We already stated that a good mulch is biodegradable, does not add harmful ingredients and should come from a sustainable source. When selecting mulch, you should also consider what you are using the mulch for – types of vegetables, and where you are located – weather conditions, types of soil.
Not all vegetables like the same growing conditions, some prefer warmer conditions, while others prefer cooler weather.
Are you located in a dry or wet area? Is the climate warm or cool? What type of soil do you have – wet, dry, sandy, clay-like?
The answers to these questions will influence the type of mulch you need for optimal growth.
Types Of Mulching …
So, we know that there are organic and inorganic mulches available. Below is a list of some of these materials:
Organic Mulches: Biodegradable Weed Mat, Cardboard, Chopped/shredded leaves, Compost, Grass clipping (no herbicides), Hay (rotted/salt), Newspaper/Shredded paper, Straw, Wood chips
Inorganic Mulches: Carpet remnants, Gravel or stone, Plastic sheeting – black, clear or colored, Polyester garden fabrics
Best Mulches For Vegetable Gardens …
Organic, natural mulches are definitely better for vegetable gardens because they are biodegradable, do not contain harmful ingredients and come from a sustainable source. Below are some of the favorite mulch choices for vegetable gardens, along with some pros and cons.
Compost – High-quality, seed-free, store-bought compost is a great mulch for vegetable gardens. It supplies your garden with nutrients and works well with other mulches. It can be expensive and attract some weeds.
Chopped/shredded leaves – Are inexpensive ways to add nutrients to your soil and are good for drainage. It also works well with added compost.
Grass clippings – Absolutely free way to mulch. However, two things to remember: your grass must be untreated – no chemicals and your clippings must be dried before use. Wet grass clippings can generate heat and mold.
Newspaper/Shredded paper – Is 100% biodegradable, decomposes fairly quickly and great for the soil. Since it does decompose quickly, it’s best to lay several sheets down and dampen the paper to prevent it from flying away.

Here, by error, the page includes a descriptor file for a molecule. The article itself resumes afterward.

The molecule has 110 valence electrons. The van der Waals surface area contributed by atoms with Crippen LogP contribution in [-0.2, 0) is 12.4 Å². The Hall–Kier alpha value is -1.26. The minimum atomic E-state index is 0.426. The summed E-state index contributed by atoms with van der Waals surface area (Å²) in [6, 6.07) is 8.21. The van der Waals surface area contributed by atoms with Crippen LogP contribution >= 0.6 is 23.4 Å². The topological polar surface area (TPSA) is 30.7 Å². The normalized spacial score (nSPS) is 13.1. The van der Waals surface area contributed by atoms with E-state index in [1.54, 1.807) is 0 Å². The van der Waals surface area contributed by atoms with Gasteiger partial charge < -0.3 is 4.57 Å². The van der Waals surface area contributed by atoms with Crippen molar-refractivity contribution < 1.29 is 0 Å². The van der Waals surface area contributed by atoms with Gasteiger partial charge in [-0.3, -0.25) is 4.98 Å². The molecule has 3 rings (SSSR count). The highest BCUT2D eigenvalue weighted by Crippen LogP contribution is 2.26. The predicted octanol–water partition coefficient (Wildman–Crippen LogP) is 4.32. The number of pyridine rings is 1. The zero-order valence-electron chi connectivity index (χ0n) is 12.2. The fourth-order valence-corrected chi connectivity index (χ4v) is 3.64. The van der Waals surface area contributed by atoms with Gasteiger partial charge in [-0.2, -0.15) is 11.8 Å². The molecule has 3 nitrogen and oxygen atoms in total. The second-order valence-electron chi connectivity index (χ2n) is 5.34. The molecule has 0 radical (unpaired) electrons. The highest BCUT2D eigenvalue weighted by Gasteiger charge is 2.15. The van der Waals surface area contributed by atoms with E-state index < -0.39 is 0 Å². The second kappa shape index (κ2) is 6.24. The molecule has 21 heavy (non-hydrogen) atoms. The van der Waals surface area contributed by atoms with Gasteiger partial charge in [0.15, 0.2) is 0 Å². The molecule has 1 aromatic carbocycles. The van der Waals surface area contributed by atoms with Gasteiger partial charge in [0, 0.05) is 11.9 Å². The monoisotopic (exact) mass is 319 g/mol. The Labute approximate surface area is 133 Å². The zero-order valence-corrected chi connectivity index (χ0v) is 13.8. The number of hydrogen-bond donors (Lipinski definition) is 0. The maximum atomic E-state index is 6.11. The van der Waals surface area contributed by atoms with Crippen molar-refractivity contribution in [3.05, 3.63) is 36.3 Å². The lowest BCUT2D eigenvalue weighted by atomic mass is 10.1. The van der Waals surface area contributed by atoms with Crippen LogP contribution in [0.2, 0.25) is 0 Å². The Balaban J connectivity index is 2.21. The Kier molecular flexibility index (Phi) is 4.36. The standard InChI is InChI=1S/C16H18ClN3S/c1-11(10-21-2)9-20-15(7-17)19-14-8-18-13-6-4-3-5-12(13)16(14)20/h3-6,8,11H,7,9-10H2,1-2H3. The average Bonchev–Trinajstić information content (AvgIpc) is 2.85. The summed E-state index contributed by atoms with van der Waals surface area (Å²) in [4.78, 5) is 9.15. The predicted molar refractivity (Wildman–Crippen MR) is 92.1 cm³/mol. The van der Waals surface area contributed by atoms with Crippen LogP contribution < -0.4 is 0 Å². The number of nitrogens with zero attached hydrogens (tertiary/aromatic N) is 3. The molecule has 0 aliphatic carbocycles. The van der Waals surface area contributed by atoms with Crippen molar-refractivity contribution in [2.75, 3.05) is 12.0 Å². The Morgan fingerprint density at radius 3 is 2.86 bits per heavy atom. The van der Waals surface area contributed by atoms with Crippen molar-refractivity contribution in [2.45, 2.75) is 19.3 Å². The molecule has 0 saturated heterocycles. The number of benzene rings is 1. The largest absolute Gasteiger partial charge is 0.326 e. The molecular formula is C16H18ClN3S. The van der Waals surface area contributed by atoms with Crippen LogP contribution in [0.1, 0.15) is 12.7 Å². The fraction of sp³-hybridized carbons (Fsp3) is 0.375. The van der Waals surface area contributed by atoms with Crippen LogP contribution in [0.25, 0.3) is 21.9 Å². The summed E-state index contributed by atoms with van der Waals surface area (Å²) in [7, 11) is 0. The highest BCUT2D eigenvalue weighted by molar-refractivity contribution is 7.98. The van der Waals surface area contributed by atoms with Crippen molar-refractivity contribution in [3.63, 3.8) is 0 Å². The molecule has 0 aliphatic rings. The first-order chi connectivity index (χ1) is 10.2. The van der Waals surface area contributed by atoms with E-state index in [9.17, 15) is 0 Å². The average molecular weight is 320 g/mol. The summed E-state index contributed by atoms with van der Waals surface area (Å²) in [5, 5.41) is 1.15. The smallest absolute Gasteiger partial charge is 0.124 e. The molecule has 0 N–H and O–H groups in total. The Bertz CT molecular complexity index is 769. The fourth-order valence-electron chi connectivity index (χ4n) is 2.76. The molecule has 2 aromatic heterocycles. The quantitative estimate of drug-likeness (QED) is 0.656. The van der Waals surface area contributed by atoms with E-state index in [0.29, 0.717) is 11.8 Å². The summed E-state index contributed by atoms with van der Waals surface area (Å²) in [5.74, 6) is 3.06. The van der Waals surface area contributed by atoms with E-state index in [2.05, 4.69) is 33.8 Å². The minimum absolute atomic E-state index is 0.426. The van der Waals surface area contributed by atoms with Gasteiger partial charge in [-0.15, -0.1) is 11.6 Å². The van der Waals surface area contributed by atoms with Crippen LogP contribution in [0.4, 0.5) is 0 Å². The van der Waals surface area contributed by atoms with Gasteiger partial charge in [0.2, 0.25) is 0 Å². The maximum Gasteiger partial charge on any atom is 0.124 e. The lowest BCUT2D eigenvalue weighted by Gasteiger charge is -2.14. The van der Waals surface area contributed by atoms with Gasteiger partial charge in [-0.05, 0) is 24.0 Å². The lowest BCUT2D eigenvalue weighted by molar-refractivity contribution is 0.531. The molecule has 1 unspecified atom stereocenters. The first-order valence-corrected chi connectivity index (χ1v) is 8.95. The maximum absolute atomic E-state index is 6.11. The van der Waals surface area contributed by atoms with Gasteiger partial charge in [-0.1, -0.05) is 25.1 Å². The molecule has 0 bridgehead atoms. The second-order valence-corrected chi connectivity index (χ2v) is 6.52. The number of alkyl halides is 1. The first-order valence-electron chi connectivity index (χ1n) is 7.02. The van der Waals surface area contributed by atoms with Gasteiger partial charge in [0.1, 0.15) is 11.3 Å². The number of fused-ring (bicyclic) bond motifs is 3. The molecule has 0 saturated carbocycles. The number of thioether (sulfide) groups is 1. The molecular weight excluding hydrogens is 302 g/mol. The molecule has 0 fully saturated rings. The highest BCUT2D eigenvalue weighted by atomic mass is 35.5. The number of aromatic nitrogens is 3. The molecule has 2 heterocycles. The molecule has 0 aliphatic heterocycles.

Straw – Is easily attainable, easy to use, herbicide free, and helps retain moisture. It works good for dry rows or walkways between garden vegetables, and helps prevent weeds if layered heavily.
Because straw is so light, it’s best that you do not apply it on a windy day. Another point is that straw does take longer to break down and is not as nutrient dense as other mulches.
Wood chips – “Arborist wood chips” is a great mulch for gardens, however maybe not vegetable gardens*. This type contains a bit more nutrients because of its carbon-nitrogen ratio. It is very important to note that wood chips should be placed on top of the soil, not mixed into the soil.
*This mulch is slow to break down and since vegetable gardens may be pulled up and replanted several times during the year, having to take out wood chip pieces may be a bit time consuming.
The Bottom Line
I did not touch on inorganic mulches because there are so many negative drawbacks for not only the environment but animals as well. Whereas, organic mulching offers so many benefits for your vegetable garden.
Do your research. Experiment. Try various mulches, find and then choose what is best for you. Believe me your garden will thank you with an abundance of delicious, nutritious, vegetables!